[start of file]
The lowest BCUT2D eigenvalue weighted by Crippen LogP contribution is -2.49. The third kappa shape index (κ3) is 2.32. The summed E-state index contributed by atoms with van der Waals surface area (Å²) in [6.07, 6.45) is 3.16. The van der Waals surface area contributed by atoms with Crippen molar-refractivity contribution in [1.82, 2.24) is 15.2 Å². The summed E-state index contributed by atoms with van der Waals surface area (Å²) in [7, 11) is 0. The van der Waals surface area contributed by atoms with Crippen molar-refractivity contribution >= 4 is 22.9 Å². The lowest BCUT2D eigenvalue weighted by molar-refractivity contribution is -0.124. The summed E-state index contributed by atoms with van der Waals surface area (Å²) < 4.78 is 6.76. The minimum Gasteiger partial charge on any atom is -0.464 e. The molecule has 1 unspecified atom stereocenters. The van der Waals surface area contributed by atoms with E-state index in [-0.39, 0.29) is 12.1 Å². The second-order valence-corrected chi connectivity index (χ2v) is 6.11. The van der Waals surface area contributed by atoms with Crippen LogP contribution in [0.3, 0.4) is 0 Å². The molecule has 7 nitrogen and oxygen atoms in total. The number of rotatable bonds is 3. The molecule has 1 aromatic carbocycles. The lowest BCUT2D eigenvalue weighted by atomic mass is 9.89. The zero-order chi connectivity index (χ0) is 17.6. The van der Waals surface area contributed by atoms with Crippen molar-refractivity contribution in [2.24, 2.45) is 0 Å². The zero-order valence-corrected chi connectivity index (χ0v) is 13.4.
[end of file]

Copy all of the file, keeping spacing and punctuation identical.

The lowest BCUT2D eigenvalue weighted by Crippen LogP contribution is -2.49. The third kappa shape index (κ3) is 2.32. The summed E-state index contributed by atoms with van der Waals surface area (Å²) in [6.07, 6.45) is 3.16. The van der Waals surface area contributed by atoms with Crippen molar-refractivity contribution in [1.82, 2.24) is 15.2 Å². The summed E-state index contributed by atoms with van der Waals surface area (Å²) in [7, 11) is 0. The van der Waals surface area contributed by atoms with Crippen molar-refractivity contribution >= 4 is 22.9 Å². The lowest BCUT2D eigenvalue weighted by molar-refractivity contribution is -0.124. The summed E-state index contributed by atoms with van der Waals surface area (Å²) < 4.78 is 6.76. The minimum Gasteiger partial charge on any atom is -0.464 e. The molecule has 1 unspecified atom stereocenters. The van der Waals surface area contributed by atoms with E-state index in [-0.39, 0.29) is 12.1 Å². The second-order valence-corrected chi connectivity index (χ2v) is 6.11. The van der Waals surface area contributed by atoms with Crippen LogP contribution in [0.3, 0.4) is 0 Å². The molecule has 7 nitrogen and oxygen atoms in total. The number of rotatable bonds is 3. The molecule has 1 aromatic carbocycles. The lowest BCUT2D eigenvalue weighted by atomic mass is 9.89. The zero-order chi connectivity index (χ0) is 17.6. The van der Waals surface area contributed by atoms with Crippen molar-refractivity contribution in [2.24, 2.45) is 0 Å². The zero-order valence-corrected chi connectivity index (χ0v) is 13.4.